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Ε L Ε Μ Ε Ν Τ S

OF

PLAIN AND SPHERICAL

TRIGONOME TRY.

PLAIN TRIGONOMETRY.

The

THE business of trigonometry is to find the angles when

the fides are given, and the sides, or ratio of the sides, when the angles are given ; and to find sides and angles, when fides and angles are given. For which, it is necessary, that, not only the periphery of the circle, but likewise certain right lines in it, be supposed divided into fome determinate number of parts. The ancient geometers have supposed the periphery divided into 360 parts or degrees, and every degree into 60 minutes, and every minute into 60 seconds, &c.; and every angle is said to be of such a number of degrees and minutes as there are in that part of the periphery measuring the angle.

I. An arch is any part of the periphery or circumference, and is the measure of the angle at the center which it subtends.

II. The quadrant of a circle is one fourth part of the circumference;

the difference of an arch from a quadrant or go degrees, is called the complement of that arch.

III. A chord or subtense, is a right line drawn from one part of an arch to another.

a 3. 3.

IV.
The right sine, or fine of any arch, is a right line drawn from

the vertex of an arch perpendicular to the diameter of the

circle, and is equal to half the chord of double that arch a. If the arch DB, (fig. for the def.) is an arch of 30 deg. DE is the fine of 30 deg. and twice :) E, equal DO, is the subtense of 60

bis, 4o deg. The fine of 30 deg. is equal one half radius b.

V.
Every fine, as DE, divides the radius into two parts, that part

betwixt the center and fine, as CE, is called the cosine ; and
the part betwixt the fine and arch, as EB, is the versed fine
of the arch DB. For the same reason, AE is the versed sine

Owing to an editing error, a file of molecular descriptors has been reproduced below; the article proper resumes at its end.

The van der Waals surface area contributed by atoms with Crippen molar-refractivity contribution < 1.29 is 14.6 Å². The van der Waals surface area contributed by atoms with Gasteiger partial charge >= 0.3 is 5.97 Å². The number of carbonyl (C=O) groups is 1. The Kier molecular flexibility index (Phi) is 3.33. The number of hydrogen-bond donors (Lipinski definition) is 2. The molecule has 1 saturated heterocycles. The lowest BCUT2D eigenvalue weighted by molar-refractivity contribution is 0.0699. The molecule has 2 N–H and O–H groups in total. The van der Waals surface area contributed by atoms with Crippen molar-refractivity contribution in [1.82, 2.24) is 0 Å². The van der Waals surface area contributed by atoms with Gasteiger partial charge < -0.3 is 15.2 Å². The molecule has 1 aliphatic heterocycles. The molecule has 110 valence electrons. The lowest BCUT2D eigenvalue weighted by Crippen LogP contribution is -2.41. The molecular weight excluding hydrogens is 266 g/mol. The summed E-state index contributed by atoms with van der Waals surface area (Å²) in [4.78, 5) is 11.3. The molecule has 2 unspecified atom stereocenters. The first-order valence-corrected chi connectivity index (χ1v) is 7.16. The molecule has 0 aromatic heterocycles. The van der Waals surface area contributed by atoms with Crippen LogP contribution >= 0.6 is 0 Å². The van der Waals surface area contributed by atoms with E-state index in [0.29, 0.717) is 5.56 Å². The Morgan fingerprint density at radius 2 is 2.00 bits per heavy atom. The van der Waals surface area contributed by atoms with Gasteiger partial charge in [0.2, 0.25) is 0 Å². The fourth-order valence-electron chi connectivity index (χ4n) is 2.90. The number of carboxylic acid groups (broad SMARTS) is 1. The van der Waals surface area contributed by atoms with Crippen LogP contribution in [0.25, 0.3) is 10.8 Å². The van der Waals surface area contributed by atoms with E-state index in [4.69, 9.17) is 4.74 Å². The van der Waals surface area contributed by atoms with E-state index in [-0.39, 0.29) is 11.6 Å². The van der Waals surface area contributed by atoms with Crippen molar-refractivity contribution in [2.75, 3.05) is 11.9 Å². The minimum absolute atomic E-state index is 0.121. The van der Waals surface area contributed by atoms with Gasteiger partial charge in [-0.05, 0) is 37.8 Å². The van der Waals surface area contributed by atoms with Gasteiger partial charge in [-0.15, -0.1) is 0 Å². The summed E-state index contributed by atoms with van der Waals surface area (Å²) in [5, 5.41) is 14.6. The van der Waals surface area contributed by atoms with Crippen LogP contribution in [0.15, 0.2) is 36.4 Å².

of the arch AD; therefore, the versed fine may be equal,
greater, or less than the radius.

VI.
The arch HD is the complement of BD to a quadrant; and FD,
equal CE, is the fine of that arch or cosine of BD.

VII.
If a right line, BG, is drawn from the point B, at right angles

to the diameter, and meeting the right line CG, palling thro'
the point D; then BG is the tangent of the arch BD, and CG

is the secant of that arch. The right line HI, drawn from the point H, at right angles to

CH, and meeting CG produced in I, is the tangent of the arch HD, or cotangent of BD; and CI is the fecant of HD,

or cosecant of BD. The fine totus, or greatest fine, is the radius of the circle, which

is the fine of 90 deg. Characters used. + Addition. - Subtraction. Multipli

cation. = Equality. :: Proportion. V Extraction of the square-root.

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When a line is drawn over any number of quantities, these quantities are to be considered as one quantity. The marks

, put overany numbers, are to be read degr. min. second third minutes, &c. as 23°, 17, 18", 25", &c. Likewife, R. fignifies Rad. S. Sine, Cof Cofine, T. Tang. Cot. Cotangent, Sec. Secant, and Cofec. Cofecant.

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Because the triangles CED, CBG, (fig. for the definitions,) are similar, CE: EV :: CB : BG, by alter. CE : CB :: ED: BG, i.e. Cof. : R :: Sine: Tangent.

Again,

d 34. 1

Again, CE:CD :: CB: CG, i. e Cof. :R. ::R.: Secant. And, because the triangles CDF, CED, CBG, and CHI, are similar, CE :ED :: CF : FD; but CE-FD ; therefore ED=CF d, therefore CE is the line of the angle CDE=DCF.

Again, EC :D :: CB : BG; altern. EC: CB:ED:BG; there!ore, if EC be nearly equai to CB, ED will be nearly equal to EG ; therefore, if the arch DB be a very small arch, the fine and tangent are nearly to one another in the ratio of equality:

II. Because the chord of any arch, and its supplement to a circle, is the same, so the fine, tangent, or fecant, of any arch, and its supplement to a femicircle, is likewise the fame.

III. If two sides of a right angled triangle be given, the other can be found by 47. El. 1.

PRO P. I.

IN N a right angled triangle, if the hypothenuse be made radius,

then the sides are the fines of their opposite angles; and, if either of the sides about the right angle be made radius, the other side is the tangent of its opposite angle, and the hypothenuse is the secant of that angle.

& def. 1.

For, in the triangle ABC, if, with the center A, and distance AC, a circle be described, and AB produced till it cut that circle in D, (No 1.); then CB is the fine of the arch CD, or of the angle Aa, and AB is the cofine of CD, or fine of the angle C. Again, (No 2.) if AB is made radius, and the arch BD drawn, then BC is the tangent of the arch BD, or of the angle A ; and AC is the secant of that angle. Wherefore, &c.

COR. Hence, as AC, Rad. taken in any given measure, is to BC, taken in the same measure, are so any parts into which the radius is supposed to be divided, viz. 10.000000, to a number expressing the parts in proportion to the length of the fine of the angle, that is,